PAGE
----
Let’s give a big high five to MSW Guest Blogger Kathy Bennett! (Cheers! Applauses! Laughs!) … Kathy is no stranger to murder and mayhem! She’s a retired cop from LAPD, which gives intense realism and authenticity to her crime novels. You can check out her booklist at her website (plus read her full bio and excerpts!) What I love about Kathy is that she understands both cops, criminals, and even better … writers! I remember three years ago, I’d emailed Kathy with some rather bizarre questions. I’d been writing CARNAL SIN, the second in my Seven Deadly Sins series, and needed to understand how LAPD was structured and what a detective might (or might not!) do under very different circumstances. Because Kathy has an imagination, she could play along with my “what if” scenario and lend authenticity to my urban fantasy, while understanding that I was also dealing with demons and dark magic. Kathy is a writer who gives back, which makes me doubly happy to have her as our guest today. So now … please welcome … Kathy!
We’re in Pursuit!
I’m so excited to be here today at Murder She Writes! Thank you, ladies, for having me.
When considering a blog topic, I wanted something exciting, something thrilling, and something that would get you revved up. So, I asked myself, what better to get the reader’s motor running than police pursuits?
There are few things that will get a police officer’s adrenaline going like a vehicle pursuit. A pursuit is the epitome of “chasing down the bad guy.” However, a car chase is one of the most dangerous things police officers do. They’re not just dangerous to the officer and person being pursued, but to the public, as well. I’m sure each of you can recall a news broadcast where an innocent victim lost their life or was seriously injured while officers pursued a criminal.
Last week, in Los Angeles, there was a pursuit you may have seen on your local news. The pursuit involved suspects who allegedly robbed a bank, then were spotted by the police. A pursuit ensued. In this incident, the suspects drove to South Los Angeles where they began to throw money out of the rear window of their vehicle. As you might imagine, with tens, twenties and hundred-dollar bills raining through the air, chaos developed in the streets. People who’d been watching the pursuit on the news ran out of their homes, businesses and cars and into the street to try and grab the cash.
Can you put yourself in the place of a police officer driving a patrol car and pursuing armed bank robbers under those circumstances? The pursuit ended and the suspects were taken into custody when traffic blocked the suspect’s progress. Was the traffic jam a result of their money-throwing stunt? I sure hope so.
A more common reason a suspect might run from the police is because they’re driving a stolen vehicle. The officers will usually request back-up officers and an air unit before attempting to pull over a stolen vehicle. But sometimes, the suspects know they’ve been seen, and suddenly take off or pull to the curb and flee on foot. Sometimes they’ll even jump from a moving vehicle.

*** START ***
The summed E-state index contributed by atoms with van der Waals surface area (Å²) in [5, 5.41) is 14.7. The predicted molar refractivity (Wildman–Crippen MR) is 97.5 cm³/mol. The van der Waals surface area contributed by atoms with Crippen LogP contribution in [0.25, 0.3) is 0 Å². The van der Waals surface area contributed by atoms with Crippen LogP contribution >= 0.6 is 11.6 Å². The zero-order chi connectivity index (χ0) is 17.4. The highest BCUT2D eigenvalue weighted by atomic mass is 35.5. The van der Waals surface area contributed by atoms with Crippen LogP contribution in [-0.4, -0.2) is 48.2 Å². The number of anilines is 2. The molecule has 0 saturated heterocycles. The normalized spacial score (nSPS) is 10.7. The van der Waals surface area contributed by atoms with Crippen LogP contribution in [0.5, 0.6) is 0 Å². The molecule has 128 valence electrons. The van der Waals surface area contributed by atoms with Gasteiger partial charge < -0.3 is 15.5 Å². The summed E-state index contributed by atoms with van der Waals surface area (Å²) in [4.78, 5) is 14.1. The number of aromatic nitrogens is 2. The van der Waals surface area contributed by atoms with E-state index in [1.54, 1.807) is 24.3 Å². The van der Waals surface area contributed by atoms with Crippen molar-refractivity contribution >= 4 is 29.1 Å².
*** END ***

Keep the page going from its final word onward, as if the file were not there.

As the driving officer in a pursuit, you’re focused on following the suspect, while at the same time, driving as safely as possible.
In a pursuit, the passenger officer is busy. He has to broadcast his unit’s location, description of the vehicle and suspects, how many suspects are in the vehicle, and any traffic violations the suspects commit. The reason for broadcasting traffic violations is to document the suspect’s driving. If the suspect commits numerous traffic violations, the disregard for public safety makes his evasion a felony no matter why he was originally being chased.
In addition to handling the radio, the passenger officer is “clearing” the intersections for the driver. What that means is, the passenger is looking to his right and left as they approach an intersection and will yell out “clear!” if no traffic is approaching. If the intersection isn’t clear, he will yell “traffic!”
I have to tell you, I’ve been involved in a pursuit while working alone. I was a report-writing unit that evening, which meant my role was to take crime reports where the suspect had already fled. With me taking ‘routine’ reports, other patrol cars staffed with two officers wouldn’t be tied up, and could respond to emergencies.
So, that night, a couple of gang members robbed a drive-thru dairy. The first officers on the scene put out a crime broadcast over the police radio. They provided the suspect and vehicle description, the direction they’d fled, along with the info the suspects were armed with a handgun.
I’d heard the robbery call come out, and responded to a route I thought the crooks might take as they escaped. And guess what? I was right. The chase was on!
It’s not easy to be alone driving in a pursuit, but I stayed with them, racing down surface streets, careening around corners and broadcasting my location until another two-officer unit joined the pursuit. Per LAPD policy, I dropped back and the two-officer unit took the lead in the pursuit with me as the secondary unit.
The initial pursuit, (where I was alone,) was extremely stressful, but it turned out fine with the bad guys going to jail and no one getting hurt.
Whew! Is your heart racing? Mine is!
So, tell me, if you were walking on the sidewalk and a vehicle drove by with someone throwing a lot of money out of the window, what would you do?